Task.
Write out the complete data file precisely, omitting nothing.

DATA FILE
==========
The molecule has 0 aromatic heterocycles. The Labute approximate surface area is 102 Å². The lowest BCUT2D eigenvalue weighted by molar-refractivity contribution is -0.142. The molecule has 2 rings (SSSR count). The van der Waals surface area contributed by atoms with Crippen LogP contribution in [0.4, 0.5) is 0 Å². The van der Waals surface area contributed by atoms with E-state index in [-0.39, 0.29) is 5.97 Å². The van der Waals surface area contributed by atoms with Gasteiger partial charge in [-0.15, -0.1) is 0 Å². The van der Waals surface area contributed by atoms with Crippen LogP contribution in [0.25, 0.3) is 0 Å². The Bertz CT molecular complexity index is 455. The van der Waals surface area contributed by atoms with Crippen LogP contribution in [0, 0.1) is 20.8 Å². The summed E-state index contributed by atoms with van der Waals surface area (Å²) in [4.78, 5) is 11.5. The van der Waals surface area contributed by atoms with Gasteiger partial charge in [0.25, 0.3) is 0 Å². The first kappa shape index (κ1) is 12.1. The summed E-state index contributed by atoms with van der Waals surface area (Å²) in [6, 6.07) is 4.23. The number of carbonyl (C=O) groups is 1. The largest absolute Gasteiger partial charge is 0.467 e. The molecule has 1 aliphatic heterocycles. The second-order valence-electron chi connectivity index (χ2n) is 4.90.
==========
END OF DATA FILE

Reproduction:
The molecule has 0 aromatic heterocycles. The Labute approximate surface area is 102 Å². The lowest BCUT2D eigenvalue weighted by molar-refractivity contribution is -0.142. The molecule has 2 rings (SSSR count). The van der Waals surface area contributed by atoms with Crippen LogP contribution in [0.4, 0.5) is 0 Å². The van der Waals surface area contributed by atoms with E-state index in [-0.39, 0.29) is 5.97 Å². The van der Waals surface area contributed by atoms with Gasteiger partial charge in [-0.15, -0.1) is 0 Å². The van der Waals surface area contributed by atoms with Crippen LogP contribution in [0.25, 0.3) is 0 Å². The Bertz CT molecular complexity index is 455. The van der Waals surface area contributed by atoms with Crippen LogP contribution in [0, 0.1) is 20.8 Å². The summed E-state index contributed by atoms with van der Waals surface area (Å²) in [4.78, 5) is 11.5. The van der Waals surface area contributed by atoms with Gasteiger partial charge in [0.25, 0.3) is 0 Å². The first kappa shape index (κ1) is 12.1. The summed E-state index contributed by atoms with van der Waals surface area (Å²) in [6, 6.07) is 4.23. The number of carbonyl (C=O) groups is 1. The largest absolute Gasteiger partial charge is 0.467 e. The molecule has 1 aliphatic heterocycles. The second-order valence-electron chi connectivity index (χ2n) is 4.90.